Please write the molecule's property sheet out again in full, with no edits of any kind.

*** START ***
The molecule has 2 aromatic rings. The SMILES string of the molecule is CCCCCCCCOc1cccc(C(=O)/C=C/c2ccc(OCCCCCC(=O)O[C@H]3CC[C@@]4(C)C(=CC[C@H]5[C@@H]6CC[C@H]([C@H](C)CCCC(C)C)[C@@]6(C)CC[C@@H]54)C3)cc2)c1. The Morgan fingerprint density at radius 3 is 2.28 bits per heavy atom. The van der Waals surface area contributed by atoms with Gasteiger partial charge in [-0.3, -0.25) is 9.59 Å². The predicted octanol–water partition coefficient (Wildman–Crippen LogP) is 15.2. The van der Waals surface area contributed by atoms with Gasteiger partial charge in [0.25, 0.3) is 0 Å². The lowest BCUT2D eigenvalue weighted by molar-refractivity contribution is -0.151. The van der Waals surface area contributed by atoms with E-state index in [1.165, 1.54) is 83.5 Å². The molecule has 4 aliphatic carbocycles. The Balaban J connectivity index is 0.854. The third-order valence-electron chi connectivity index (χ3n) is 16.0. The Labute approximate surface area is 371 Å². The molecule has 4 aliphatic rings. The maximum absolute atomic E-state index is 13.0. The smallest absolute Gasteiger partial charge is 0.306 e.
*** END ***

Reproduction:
The molecule has 2 aromatic rings. The SMILES string of the molecule is CCCCCCCCOc1cccc(C(=O)/C=C/c2ccc(OCCCCCC(=O)O[C@H]3CC[C@@]4(C)C(=CC[C@H]5[C@@H]6CC[C@H]([C@H](C)CCCC(C)C)[C@@]6(C)CC[C@@H]54)C3)cc2)c1. The Morgan fingerprint density at radius 3 is 2.28 bits per heavy atom. The van der Waals surface area contributed by atoms with Gasteiger partial charge in [-0.3, -0.25) is 9.59 Å². The predicted octanol–water partition coefficient (Wildman–Crippen LogP) is 15.2. The van der Waals surface area contributed by atoms with Gasteiger partial charge in [0.25, 0.3) is 0 Å². The lowest BCUT2D eigenvalue weighted by molar-refractivity contribution is -0.151. The van der Waals surface area contributed by atoms with E-state index in [1.165, 1.54) is 83.5 Å². The molecule has 4 aliphatic carbocycles. The Balaban J connectivity index is 0.854. The third-order valence-electron chi connectivity index (χ3n) is 16.0. The Labute approximate surface area is 371 Å². The molecule has 4 aliphatic rings. The maximum absolute atomic E-state index is 13.0. The smallest absolute Gasteiger partial charge is 0.306 e.